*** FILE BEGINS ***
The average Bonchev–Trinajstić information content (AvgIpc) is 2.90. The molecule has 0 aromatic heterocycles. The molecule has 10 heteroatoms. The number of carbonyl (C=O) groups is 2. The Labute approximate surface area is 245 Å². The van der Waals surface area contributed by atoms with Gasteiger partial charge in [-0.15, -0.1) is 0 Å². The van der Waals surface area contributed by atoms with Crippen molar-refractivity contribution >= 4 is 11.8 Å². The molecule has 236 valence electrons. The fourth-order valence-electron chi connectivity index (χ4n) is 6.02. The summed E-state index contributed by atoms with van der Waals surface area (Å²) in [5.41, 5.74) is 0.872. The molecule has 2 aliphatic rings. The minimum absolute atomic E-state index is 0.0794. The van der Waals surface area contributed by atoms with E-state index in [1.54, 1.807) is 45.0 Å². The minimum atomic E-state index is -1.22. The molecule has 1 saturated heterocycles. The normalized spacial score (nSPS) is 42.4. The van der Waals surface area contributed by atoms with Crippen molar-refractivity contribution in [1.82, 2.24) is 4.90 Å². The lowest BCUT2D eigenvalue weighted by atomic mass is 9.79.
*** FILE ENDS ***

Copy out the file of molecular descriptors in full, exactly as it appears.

The average Bonchev–Trinajstić information content (AvgIpc) is 2.90. The molecule has 0 aromatic heterocycles. The molecule has 10 heteroatoms. The number of carbonyl (C=O) groups is 2. The Labute approximate surface area is 245 Å². The van der Waals surface area contributed by atoms with Gasteiger partial charge in [-0.15, -0.1) is 0 Å². The van der Waals surface area contributed by atoms with Crippen molar-refractivity contribution >= 4 is 11.8 Å². The molecule has 236 valence electrons. The fourth-order valence-electron chi connectivity index (χ4n) is 6.02. The summed E-state index contributed by atoms with van der Waals surface area (Å²) in [5.41, 5.74) is 0.872. The molecule has 2 aliphatic rings. The minimum absolute atomic E-state index is 0.0794. The van der Waals surface area contributed by atoms with E-state index in [1.54, 1.807) is 45.0 Å². The minimum atomic E-state index is -1.22. The molecule has 1 saturated heterocycles. The normalized spacial score (nSPS) is 42.4. The van der Waals surface area contributed by atoms with Crippen molar-refractivity contribution in [1.82, 2.24) is 4.90 Å². The lowest BCUT2D eigenvalue weighted by atomic mass is 9.79.